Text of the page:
WRITING STYLE: 3.5/5
ENTERTAINMENT QUOTIENT: 3/5
Rolling in the Dark is a contemporary fiction and drama that speaks volumes on the vicious circle of life a woman is trapped in and her struggle against all odds for her sole life force – her child.
It is the story of an ambitious, young girl Meera who is forced to marry rather than pursue her higher education as society believes in early marriages for girls to keep them level-headed, dependent and introvert – a prerequisite to being selected by a desirable groom’s family. A family is chosen for her and soon, the marriage rituals are underway.
Bottling her wishes within her, Meera enters her married life unaware of what lies ahead. Although it seemed fantastic and amazing to her in the initial days, reality slowly sinks in as the members of her husband’s family start showing their true colours.
Meera is appalled by the treatment she receives from her sadistic mother-in-law as the rest of the family watches in silence. But, it is just the beginning.
As she settles into this new lifestyle, she faces unimaginable horrors that jolts her to the core. Within this darkness, her daughter Ira comes as a ray of light who motivates her to stay put and perform her duties, unflinchingly. And, as she grows old, she becomes the support system for her mother, enabling Meera to take the major step in her life.
Rolling in the Dark is the story of a woman’s relentless pain and sorrow, her several sacrifices and her unwavering determination to survive just for her child.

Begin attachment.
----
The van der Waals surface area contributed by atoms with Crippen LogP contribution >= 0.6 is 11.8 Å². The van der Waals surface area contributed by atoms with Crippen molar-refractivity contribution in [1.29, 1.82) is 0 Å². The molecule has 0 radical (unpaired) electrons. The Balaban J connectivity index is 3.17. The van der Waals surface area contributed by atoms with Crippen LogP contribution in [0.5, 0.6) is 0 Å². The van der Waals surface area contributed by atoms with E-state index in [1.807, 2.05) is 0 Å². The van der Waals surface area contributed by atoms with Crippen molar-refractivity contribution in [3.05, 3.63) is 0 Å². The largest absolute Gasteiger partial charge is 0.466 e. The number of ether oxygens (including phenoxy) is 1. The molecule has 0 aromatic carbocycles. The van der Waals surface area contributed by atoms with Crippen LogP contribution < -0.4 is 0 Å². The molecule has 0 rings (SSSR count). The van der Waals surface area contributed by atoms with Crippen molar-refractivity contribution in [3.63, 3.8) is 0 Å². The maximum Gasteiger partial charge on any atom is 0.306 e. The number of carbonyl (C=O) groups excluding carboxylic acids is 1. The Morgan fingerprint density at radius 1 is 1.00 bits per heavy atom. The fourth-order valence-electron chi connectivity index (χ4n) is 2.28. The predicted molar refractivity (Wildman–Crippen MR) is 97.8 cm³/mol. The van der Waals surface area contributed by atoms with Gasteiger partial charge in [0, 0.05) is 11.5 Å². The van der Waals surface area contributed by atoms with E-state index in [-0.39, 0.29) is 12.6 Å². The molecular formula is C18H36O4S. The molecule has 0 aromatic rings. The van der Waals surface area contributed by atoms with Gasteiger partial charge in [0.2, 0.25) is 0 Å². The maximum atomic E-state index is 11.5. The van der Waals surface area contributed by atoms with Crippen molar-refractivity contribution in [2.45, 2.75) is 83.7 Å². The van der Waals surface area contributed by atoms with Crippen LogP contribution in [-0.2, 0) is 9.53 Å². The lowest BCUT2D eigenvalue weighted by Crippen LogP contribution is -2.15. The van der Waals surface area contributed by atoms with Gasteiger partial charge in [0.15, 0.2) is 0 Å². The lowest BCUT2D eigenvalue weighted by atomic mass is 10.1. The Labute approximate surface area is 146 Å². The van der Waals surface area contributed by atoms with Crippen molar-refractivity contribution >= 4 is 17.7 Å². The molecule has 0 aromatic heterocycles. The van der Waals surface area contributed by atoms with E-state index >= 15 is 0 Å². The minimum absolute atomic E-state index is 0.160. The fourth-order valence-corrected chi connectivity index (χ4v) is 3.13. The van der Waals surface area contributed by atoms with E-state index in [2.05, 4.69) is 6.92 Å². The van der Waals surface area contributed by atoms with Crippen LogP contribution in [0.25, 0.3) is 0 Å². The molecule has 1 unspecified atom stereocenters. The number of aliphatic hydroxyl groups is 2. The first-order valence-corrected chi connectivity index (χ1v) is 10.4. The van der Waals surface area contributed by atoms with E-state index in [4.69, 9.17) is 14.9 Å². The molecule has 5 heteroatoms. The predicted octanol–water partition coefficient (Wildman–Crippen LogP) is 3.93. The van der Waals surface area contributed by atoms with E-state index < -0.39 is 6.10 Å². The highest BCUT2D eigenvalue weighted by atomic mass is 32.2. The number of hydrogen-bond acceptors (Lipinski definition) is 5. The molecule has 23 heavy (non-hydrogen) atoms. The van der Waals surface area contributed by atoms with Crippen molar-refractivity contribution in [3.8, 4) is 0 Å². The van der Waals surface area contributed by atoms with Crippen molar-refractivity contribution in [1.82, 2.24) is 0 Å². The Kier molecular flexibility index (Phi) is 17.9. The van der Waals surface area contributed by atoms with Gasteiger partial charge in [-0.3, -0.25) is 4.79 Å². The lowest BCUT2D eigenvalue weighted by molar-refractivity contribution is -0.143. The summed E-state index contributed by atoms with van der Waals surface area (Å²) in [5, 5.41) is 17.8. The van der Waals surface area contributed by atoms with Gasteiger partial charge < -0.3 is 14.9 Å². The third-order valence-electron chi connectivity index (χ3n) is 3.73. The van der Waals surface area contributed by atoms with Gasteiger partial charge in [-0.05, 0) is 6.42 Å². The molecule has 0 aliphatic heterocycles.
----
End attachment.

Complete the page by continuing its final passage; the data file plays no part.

The author, Pooja Upadhaya Mishra, narrates how an individual turns into a housemaid in her own family after marriage. It is seen as their sole duty to bring up a child as well as maintain a family without any sign of complain, withstanding varied atrocities. And, it is something commonly portrayed in many stories on Indian households.
What the premise lacks in originality, is made up by the narration itself as the author embodies each and every ill-treatment a woman faces in their lives. The author portrays the patriarchal system that oppresses and controls the women’s dressing style, movement, behaviour and even, sexuality while men have access to all types of freedom.
The characters in the story are seen enforcing the dominant norms of the society, undeterred by its consequence on a woman’s personal development.
Rolling in the Dark celebrates motherhood as is clear from the cover art. It delves on the different struggles a woman has to face in the Indian society.
With a simplistic narration the author reflects on the general perspective on women: where girls are seen as a burden to be freed as early as possible, are expected to silently face any abuse or atrocity and give up her own dreams and ambitions in the interest of the family that has a right to extract every drop of her life essence.
The book attempts to empower women under such suppression, motivating them to have a control over their lives.
Rolling in the Dark might have a common topic that we have heard of before, but it requires to be discussed more and more so as to garner the much-required attention and change the life condition of women in general and Indian women specifically for the better.
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